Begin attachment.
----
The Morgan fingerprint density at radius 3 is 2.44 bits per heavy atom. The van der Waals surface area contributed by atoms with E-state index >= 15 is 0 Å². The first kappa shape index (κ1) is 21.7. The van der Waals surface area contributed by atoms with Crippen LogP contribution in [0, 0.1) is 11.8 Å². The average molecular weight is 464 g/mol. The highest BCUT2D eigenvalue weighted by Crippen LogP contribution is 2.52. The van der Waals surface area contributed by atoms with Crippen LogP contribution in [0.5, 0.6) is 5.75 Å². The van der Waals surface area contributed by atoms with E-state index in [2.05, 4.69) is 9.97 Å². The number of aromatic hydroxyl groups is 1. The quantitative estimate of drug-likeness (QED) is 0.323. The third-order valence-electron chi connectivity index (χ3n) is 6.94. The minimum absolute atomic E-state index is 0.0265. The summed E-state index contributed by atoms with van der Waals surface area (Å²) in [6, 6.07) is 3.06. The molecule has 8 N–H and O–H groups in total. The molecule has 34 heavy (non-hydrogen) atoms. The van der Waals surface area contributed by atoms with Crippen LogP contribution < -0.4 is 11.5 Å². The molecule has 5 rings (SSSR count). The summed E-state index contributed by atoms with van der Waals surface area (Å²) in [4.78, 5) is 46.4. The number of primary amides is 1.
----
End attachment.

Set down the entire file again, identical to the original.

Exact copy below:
The Morgan fingerprint density at radius 3 is 2.44 bits per heavy atom. The van der Waals surface area contributed by atoms with E-state index >= 15 is 0 Å². The first kappa shape index (κ1) is 21.7. The van der Waals surface area contributed by atoms with Crippen LogP contribution in [0, 0.1) is 11.8 Å². The average molecular weight is 464 g/mol. The highest BCUT2D eigenvalue weighted by Crippen LogP contribution is 2.52. The van der Waals surface area contributed by atoms with Crippen LogP contribution in [0.5, 0.6) is 5.75 Å². The van der Waals surface area contributed by atoms with E-state index in [2.05, 4.69) is 9.97 Å². The number of aromatic hydroxyl groups is 1. The quantitative estimate of drug-likeness (QED) is 0.323. The third-order valence-electron chi connectivity index (χ3n) is 6.94. The minimum absolute atomic E-state index is 0.0265. The summed E-state index contributed by atoms with van der Waals surface area (Å²) in [6, 6.07) is 3.06. The molecule has 8 N–H and O–H groups in total. The molecule has 34 heavy (non-hydrogen) atoms. The van der Waals surface area contributed by atoms with Crippen LogP contribution < -0.4 is 11.5 Å². The molecule has 5 rings (SSSR count). The summed E-state index contributed by atoms with van der Waals surface area (Å²) in [4.78, 5) is 46.4. The number of primary amides is 1.